Great knot makes UAE stop on 13,000km journey
The sighting of a great knot in Umm Al Quwain has yielded valuable information for a Russian conservation programme.
A small wader with light brown plumage, the bird breeds in Siberia and winters in Australia. The Arabian Gulf is at the westernmost extremity of its wintering range and UAE sightings are rare.
When Oscar Campbell visited Khor Al Beidah on January 20, he was thrilled to see about 20 great knots at the wetland. One of the birds had a yellow ring, engraved E1, on its leg. The Abu Dhabi resident, chairman of the Emirates Bird Records Committee, set out to find the scientist who put the ring on the bird.
He searched online for details about marking schemes and found Australian scientist Chris Hassell, to whom he emailed details about the bird.
“It was not one of their birds but he thought it was from a scheme in Russia and forwarded the mail to his contact there,” Mr Campbell said.
“Sure enough, an hour or two later, I got an email from Dmitry, the ringer.”
Dmitry Dorofeev works at the All-Russian Research Institute for Nature Protection. He is studying Great and Red knots, as well as other species in the Kamchatka Peninsula.
“These birds are declining in numbers because of tidal reclamation at the stopover areas in South Korea and China,” said Mr Dorofeev, whose study is partly supported by the Mohammed bin Zayed Species Conservation Fund.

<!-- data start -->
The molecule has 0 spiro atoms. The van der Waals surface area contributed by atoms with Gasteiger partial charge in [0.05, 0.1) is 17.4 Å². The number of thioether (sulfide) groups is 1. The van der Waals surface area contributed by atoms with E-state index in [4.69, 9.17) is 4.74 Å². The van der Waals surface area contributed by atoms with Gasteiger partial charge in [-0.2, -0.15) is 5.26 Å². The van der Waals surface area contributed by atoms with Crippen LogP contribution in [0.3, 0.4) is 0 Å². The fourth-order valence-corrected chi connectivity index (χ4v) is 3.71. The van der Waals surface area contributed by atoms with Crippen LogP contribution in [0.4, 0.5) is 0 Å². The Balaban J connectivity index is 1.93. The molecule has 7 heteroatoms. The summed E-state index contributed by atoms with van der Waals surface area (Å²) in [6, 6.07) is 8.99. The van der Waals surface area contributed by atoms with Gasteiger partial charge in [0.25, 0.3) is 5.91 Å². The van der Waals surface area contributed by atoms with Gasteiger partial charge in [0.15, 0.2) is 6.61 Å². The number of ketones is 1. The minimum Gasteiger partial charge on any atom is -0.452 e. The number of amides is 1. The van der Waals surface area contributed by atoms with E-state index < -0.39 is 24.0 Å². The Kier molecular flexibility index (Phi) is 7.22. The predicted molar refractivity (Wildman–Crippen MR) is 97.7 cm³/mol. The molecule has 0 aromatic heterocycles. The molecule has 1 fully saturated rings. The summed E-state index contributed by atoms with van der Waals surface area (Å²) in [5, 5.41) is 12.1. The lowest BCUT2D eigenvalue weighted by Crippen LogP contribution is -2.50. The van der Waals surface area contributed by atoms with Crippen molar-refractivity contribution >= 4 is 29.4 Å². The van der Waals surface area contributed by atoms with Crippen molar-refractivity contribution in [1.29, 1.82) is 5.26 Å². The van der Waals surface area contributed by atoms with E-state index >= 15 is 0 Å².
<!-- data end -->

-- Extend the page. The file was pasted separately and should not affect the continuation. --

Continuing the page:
E1 was banded on July 28 at the Khairusova-Belogolovaya estuary, where birds gather at the end of June before migrating in late September. Mr Dorofeev last saw E1 on August 11.
“The sighting made by Oscar Campbell is interesting,” said Mr Dorofeev, who estimated that the bird must have flown about 13,000 kilometres, making several stops to refuel along the Yellow Sea coast and in India.
“Now we know at least a part of the Great Knot population that winters in the Gulf start their migration from Kamchatka estuaries,” he said.
For Mr Campbell, the sighting reinforces the conservation value of Khor Al Beidah.
The mangrove, which supports a great diversity of resident and migrant birds and other species, currently lacks formal protection.
Updated: February 10, 2017 04:00 AM